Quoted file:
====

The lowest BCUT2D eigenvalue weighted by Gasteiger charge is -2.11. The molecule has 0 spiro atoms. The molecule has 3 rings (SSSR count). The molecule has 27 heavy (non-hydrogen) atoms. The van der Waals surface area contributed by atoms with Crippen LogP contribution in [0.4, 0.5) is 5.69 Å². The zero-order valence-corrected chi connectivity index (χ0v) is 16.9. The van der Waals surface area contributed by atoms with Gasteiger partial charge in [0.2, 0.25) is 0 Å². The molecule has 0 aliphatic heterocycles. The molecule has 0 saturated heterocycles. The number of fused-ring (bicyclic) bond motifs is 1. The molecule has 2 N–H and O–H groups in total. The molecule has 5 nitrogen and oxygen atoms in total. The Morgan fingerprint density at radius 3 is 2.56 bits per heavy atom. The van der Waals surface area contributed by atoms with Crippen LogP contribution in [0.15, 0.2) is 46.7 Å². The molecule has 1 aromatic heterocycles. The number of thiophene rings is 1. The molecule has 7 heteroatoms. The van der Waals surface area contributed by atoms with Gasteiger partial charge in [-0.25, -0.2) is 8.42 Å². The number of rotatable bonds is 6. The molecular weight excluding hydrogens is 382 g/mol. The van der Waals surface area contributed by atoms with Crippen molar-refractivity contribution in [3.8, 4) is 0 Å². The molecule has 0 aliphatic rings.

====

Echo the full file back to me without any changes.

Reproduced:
The lowest BCUT2D eigenvalue weighted by Gasteiger charge is -2.11. The molecule has 0 spiro atoms. The molecule has 3 rings (SSSR count). The molecule has 27 heavy (non-hydrogen) atoms. The van der Waals surface area contributed by atoms with Crippen LogP contribution in [0.4, 0.5) is 5.69 Å². The zero-order valence-corrected chi connectivity index (χ0v) is 16.9. The van der Waals surface area contributed by atoms with Gasteiger partial charge in [0.2, 0.25) is 0 Å². The molecule has 0 aliphatic heterocycles. The molecule has 0 saturated heterocycles. The number of fused-ring (bicyclic) bond motifs is 1. The molecule has 2 N–H and O–H groups in total. The molecule has 5 nitrogen and oxygen atoms in total. The Morgan fingerprint density at radius 3 is 2.56 bits per heavy atom. The van der Waals surface area contributed by atoms with Crippen LogP contribution in [0.15, 0.2) is 46.7 Å². The molecule has 1 aromatic heterocycles. The number of thiophene rings is 1. The molecule has 7 heteroatoms. The van der Waals surface area contributed by atoms with Gasteiger partial charge in [-0.25, -0.2) is 8.42 Å². The number of rotatable bonds is 6. The molecular weight excluding hydrogens is 382 g/mol. The van der Waals surface area contributed by atoms with Crippen molar-refractivity contribution in [3.8, 4) is 0 Å². The molecule has 0 aliphatic rings.